Is My Baby Kicking My Cervix A Sign Of Labor? Here's What's Happening Down There

It’s pretty common for expecting moms to feel like their child is the next Rocky Balboa while in the womb. There’s a lot of kicking and punching going on — especially when you’re trying to fall asleep and stay asleep, of course. But what about if you feel kicking and movement more in your cervix? You've probably sent yourself into a panic wondering, "Is my baby kicking my cervix a sign of labor?" What if it means something else, like your baby is breech?

Sara Twogood, OB-GYN and contributor to The Bump, tells Romper that feeling like your baby is kicking you in the cervix is completely normal and common. Dr. Adrienne Zertuche, an OB-GYN at a Division of Atlanta Women’s Healthcare Specialists agrees, and tells Romper it’s normal for women to feel movement throughout all parts of the uterus, including the cervix. However, “If you feel movement in your vagina, you should call your doctor,” Zertuche warns. “He or she may need to evaluate you for a rare complication of pregnancy, where the cervix dilates without painful contractions, and the baby is at risk of being born early."


When you feel this sensation, “the baby may be kicking the top part of the cervix, which connects to the remainder of the uterus,” Zertuche says. And does this mean the baby is breech or on their way? Don’t fret yet, both Zertuche and Twogood say not necessarily.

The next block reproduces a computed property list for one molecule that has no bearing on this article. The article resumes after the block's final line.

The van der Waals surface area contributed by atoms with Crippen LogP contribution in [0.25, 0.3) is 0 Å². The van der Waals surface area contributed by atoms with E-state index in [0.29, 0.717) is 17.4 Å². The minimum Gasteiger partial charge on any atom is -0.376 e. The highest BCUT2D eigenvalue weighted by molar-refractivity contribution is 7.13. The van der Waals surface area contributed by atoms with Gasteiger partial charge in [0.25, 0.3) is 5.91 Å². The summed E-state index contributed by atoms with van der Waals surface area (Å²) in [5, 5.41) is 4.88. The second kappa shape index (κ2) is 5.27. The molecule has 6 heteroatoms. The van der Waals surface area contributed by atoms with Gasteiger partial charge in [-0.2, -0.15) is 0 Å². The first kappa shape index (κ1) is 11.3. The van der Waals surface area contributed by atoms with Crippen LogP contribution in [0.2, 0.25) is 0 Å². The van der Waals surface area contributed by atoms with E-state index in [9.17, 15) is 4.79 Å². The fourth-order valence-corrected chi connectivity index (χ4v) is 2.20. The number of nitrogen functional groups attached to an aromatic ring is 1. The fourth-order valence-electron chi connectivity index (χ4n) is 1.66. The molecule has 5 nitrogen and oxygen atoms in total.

Zertuche says “Sensing fetal movement at the level of the cervix does not necessarily mean that your baby is breech, but you should mention it to your doctor if you are beyond 34 or 36 weeks gestation. It's normal for babies to change positions frequently during the second and early third trimester (from breech, to head down, and back again), and in the last four to six weeks of your pregnancy, your doctor will do an exam or an ultrasound to ensure that the baby is in a safe position to attempt a vaginal delivery,” she says.

As long as you feel the baby moving, that’s typically a good sign everything’s going just fine in there and you have a healthy and active growing baby. Even though they may be annoying with their timing, try to relish this closeness you have with your baby now, and rest (if you can) assured that it’s typically normal to feel movement in your cervix in addition to the rest of your baby bump.